Ben & Jerry’s, Dove Soap, Hellmann’s Mayonnaise, Marmite – love it or hate it, these are just a smattering of the brands that Unilever (LSE: ULVR), an Anglo Dutch consumer goods company, owns and produces. From everyday essentials to the occasional treat, Unilever is a company that has a presence in every home in the UK and in almost 190 other countries.
Over 2.9 billion people use at least one of Unilever’s products every single day – a staggering statistic in the ever-expanding consumer product space. Does any other company (FAANG stocks aside), command this level of repeat custom? Unilever has roots that date back to 1871. It is a company that has successfully navigated its way through two world wars, multiple market crashes and a pandemic. Its worldwide loyal customer base and credibility is testament to its longevity.
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Why has the share price been falling?
Since hitting an all-time high back in September 2019, shares in Unilever have been trending downwards. During the Covid-19 pandemic, the share price was resurgent as demand for its cleaning products ranges and food brands rocketed. The euphoria did not last long and the price has been in retreat once again, with the shares currently swapping hands at £3.94, the same price as in March 2018. With sluggish sales growth prior to the pandemic and a turnaround plan taking longer to implement than previously envisaged, profits have been struggling to match shareholder expectations. Restructuring costs, expected to be around 2% of sales over the next two years, have also dismayed shareholders.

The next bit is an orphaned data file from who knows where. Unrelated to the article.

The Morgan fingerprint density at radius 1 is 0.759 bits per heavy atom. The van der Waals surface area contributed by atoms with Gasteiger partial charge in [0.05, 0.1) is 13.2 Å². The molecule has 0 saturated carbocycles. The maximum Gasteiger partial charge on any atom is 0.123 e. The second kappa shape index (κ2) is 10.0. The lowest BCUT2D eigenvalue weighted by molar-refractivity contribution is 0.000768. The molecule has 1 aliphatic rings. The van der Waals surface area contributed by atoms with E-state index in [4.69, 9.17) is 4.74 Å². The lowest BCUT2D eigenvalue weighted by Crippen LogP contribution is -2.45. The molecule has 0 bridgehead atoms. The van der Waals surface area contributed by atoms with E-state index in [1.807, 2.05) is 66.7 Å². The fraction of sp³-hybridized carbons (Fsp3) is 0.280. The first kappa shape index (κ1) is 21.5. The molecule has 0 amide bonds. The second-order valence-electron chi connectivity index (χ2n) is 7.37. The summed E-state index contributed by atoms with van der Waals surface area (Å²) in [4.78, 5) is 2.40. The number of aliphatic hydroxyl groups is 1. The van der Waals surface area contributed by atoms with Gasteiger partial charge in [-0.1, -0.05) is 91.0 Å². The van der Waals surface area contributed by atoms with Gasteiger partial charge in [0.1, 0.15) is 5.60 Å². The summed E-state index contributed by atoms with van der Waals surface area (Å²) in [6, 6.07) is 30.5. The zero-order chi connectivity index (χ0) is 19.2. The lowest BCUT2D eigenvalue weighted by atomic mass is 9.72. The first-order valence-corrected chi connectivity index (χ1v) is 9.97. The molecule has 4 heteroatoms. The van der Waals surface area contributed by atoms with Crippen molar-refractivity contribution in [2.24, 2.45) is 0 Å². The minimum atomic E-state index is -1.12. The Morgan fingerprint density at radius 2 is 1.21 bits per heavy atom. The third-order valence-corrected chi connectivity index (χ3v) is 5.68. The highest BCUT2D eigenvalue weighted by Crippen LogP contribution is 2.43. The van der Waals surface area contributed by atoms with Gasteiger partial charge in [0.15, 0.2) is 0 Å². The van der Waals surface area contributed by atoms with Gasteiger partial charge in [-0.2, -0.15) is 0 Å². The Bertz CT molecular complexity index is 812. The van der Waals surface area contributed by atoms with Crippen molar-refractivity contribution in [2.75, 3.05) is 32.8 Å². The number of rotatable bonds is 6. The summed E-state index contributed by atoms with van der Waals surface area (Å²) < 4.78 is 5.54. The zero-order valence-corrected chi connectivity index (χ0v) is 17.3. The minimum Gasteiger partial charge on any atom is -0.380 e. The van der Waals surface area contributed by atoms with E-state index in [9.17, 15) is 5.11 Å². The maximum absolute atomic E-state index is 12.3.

Why buy now?
In its latest quarterly results Unilever announced sales growth of 2.5% and year to date sales growth of 4.4%. Its sales from ecommerce grew by 38% and now accounts for almost 12% of overall sales. Raw material costs remain a headwind for Unilever, but the company announced it will be taking ‘appropriate pricing action’ (corporate speech for ‘our prices will be going up’). This is very important in an inflationary environment as a company like Unilever can command pricing power, as consumers see their products as essential. The impact that inflation will have on profit margins should be offset by these price rises.
Unilever also offers a compelling investment case from a valuation point of view. It currently trades at 17.6 times its earnings whereas the likes of its US peer Procter and Gamble trades at 23.7 times. Soaring valuations in the US are currently making investors uneasy, whereas UK valuations look increasingly attractive as demonstrated by the recent flurry of private equity bids.
Alongside the valuation case, Unilever delivers an inflation-busting 3.9% dividend, which has historically risen each year. This should provide me comfort in uncertain times. I believe it is therefore only a certain amount of time before the smart money begins flowing back to Unilever. If I buy the shares soon, I’m confident I’ll rewarded in the future.